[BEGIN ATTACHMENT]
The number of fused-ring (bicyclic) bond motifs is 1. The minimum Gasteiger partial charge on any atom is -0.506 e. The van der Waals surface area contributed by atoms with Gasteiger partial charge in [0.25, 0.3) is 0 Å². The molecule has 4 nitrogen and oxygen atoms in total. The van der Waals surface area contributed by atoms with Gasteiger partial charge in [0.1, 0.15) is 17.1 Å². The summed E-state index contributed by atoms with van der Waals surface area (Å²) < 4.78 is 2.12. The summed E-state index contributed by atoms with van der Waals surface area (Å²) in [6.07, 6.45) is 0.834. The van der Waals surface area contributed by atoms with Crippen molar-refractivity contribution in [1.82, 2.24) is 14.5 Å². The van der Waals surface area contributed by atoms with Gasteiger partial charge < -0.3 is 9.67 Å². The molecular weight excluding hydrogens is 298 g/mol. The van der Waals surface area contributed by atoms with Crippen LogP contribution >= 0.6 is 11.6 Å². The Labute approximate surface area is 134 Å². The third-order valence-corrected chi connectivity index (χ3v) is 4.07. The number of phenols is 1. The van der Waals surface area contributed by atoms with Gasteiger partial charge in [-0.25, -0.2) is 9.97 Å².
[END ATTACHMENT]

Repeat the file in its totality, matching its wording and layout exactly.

The number of fused-ring (bicyclic) bond motifs is 1. The minimum Gasteiger partial charge on any atom is -0.506 e. The van der Waals surface area contributed by atoms with Gasteiger partial charge in [0.25, 0.3) is 0 Å². The molecule has 4 nitrogen and oxygen atoms in total. The van der Waals surface area contributed by atoms with Gasteiger partial charge in [0.1, 0.15) is 17.1 Å². The summed E-state index contributed by atoms with van der Waals surface area (Å²) < 4.78 is 2.12. The summed E-state index contributed by atoms with van der Waals surface area (Å²) in [6.07, 6.45) is 0.834. The van der Waals surface area contributed by atoms with Crippen molar-refractivity contribution in [1.82, 2.24) is 14.5 Å². The van der Waals surface area contributed by atoms with Gasteiger partial charge < -0.3 is 9.67 Å². The molecular weight excluding hydrogens is 298 g/mol. The van der Waals surface area contributed by atoms with Crippen LogP contribution >= 0.6 is 11.6 Å². The Labute approximate surface area is 134 Å². The third-order valence-corrected chi connectivity index (χ3v) is 4.07. The number of phenols is 1. The van der Waals surface area contributed by atoms with Gasteiger partial charge in [-0.25, -0.2) is 9.97 Å².